Encyclopedia of Parasitology

Living Edition
| Editors: Heinz Mehlhorn

Cytoadhesion/Cytoadherence

  • Heinz Mehlhorn
Living reference work entry
DOI: https://doi.org/10.1007/978-3-642-27769-6_4245-1

In the case of infections with Plasmodium falciparum, infected red blood cells are sequestered away from the peripheral blood circulation by their adhesion at the walls inside microvascular blood vessels, which thus become often completely blocked for normal blood transportation. This adhesion is mediated by a protein included in the cell membrane of P. falciparum infected erythrocyte (PfEMP1). Similar effects are seen in P. reichenowi infected red blood cells although P. reichenowi and P. falciparum were thought to have divided themselves from each other about 5–7 million years ago (Escalante et al. 1998). PfEMP1 is presented at the surface of the infected red blood cells at places which are called knobs. These tiny protrusions, which are clearly visible using scanning electron microscopy, are largely composed of the “knob-associated-histidine-rich protein (KAHRP)” (Kilejia 1979).

Since early stages of P. falciparumgametocytes are also sequestered away from peripheral circulation of...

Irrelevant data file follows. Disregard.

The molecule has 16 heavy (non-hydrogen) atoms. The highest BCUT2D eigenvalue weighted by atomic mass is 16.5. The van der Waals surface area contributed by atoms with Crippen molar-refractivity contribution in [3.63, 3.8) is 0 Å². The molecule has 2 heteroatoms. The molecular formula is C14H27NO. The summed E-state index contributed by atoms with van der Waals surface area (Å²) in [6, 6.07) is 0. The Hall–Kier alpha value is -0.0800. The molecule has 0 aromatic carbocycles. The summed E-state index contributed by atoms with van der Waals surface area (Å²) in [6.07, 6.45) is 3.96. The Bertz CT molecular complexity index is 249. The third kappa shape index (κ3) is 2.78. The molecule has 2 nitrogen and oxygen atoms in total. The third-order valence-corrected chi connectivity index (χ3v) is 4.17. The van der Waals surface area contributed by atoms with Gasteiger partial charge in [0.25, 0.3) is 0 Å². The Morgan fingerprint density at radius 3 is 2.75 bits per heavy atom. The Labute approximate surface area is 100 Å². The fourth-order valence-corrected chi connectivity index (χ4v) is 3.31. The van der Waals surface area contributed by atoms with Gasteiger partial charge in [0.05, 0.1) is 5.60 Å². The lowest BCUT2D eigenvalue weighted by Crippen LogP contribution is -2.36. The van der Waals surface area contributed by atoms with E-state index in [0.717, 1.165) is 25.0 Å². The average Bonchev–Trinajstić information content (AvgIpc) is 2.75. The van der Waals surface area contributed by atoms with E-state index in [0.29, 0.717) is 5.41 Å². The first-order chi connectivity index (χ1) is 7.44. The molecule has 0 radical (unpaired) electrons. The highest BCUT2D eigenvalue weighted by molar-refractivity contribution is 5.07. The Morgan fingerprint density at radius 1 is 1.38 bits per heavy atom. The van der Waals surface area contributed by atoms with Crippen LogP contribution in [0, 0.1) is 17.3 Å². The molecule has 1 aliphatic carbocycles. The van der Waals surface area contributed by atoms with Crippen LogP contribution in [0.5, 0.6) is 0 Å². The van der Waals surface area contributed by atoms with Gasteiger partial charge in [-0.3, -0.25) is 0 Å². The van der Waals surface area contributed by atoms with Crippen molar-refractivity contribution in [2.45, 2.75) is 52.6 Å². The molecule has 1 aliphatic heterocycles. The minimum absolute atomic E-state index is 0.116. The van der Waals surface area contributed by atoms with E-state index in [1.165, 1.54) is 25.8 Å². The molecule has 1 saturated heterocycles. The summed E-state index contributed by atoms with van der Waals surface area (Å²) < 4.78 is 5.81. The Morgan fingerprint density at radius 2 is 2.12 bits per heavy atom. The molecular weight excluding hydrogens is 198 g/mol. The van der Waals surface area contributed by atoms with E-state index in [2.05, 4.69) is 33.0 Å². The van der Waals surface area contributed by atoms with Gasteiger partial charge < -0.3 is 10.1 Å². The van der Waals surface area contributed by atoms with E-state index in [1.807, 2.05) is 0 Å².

Keywords

Electron Microscopy Scanning Electron Microscopy Cell Membrane Blood Vessel Plasmodium Falciparum 
These keywords were added by machine and not by the authors. This process is experimental and the keywords may be updated as the learning algorithm improves.
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References

  1. Escalante AA et al (1998) The evolution of primate malaria parasites based on the gene encoding cytochrome b from the linear mitrochondrial genome. Proc Natl Acad Sci U S A 95:8124–8129CrossRefPubMedPubMedCentralGoogle Scholar
  2. Kilejia AC (1979) Characterization of a protein correlated with the production of knob-like protrusions on membranes of erythrocytes infected with Plasmodium falciparum. Proc Natl Acad Sci U S A 76:4650–4653CrossRefGoogle Scholar

Further Reading

  1. Cyrklaff M et al (2012) Host actin remodeling and protection from malaria by hemoglobinopathies. Trends Parasitol 28:478–485CrossRefGoogle Scholar
  2. Dixon DWA et al (2012) Shape-shifting gametocytes: how and why does P. falciparum go banana-shaped. Trends Parasitol 28:471–478CrossRefPubMedGoogle Scholar

Copyright information

© Springer-Verlag Berlin Heidelberg 2015

Authors and Affiliations

  1. 1.Institut für Zoomorphologie, Zellbiologie und ParasitologieHeinrich-Heine-UniversitätDüsseldorfGermany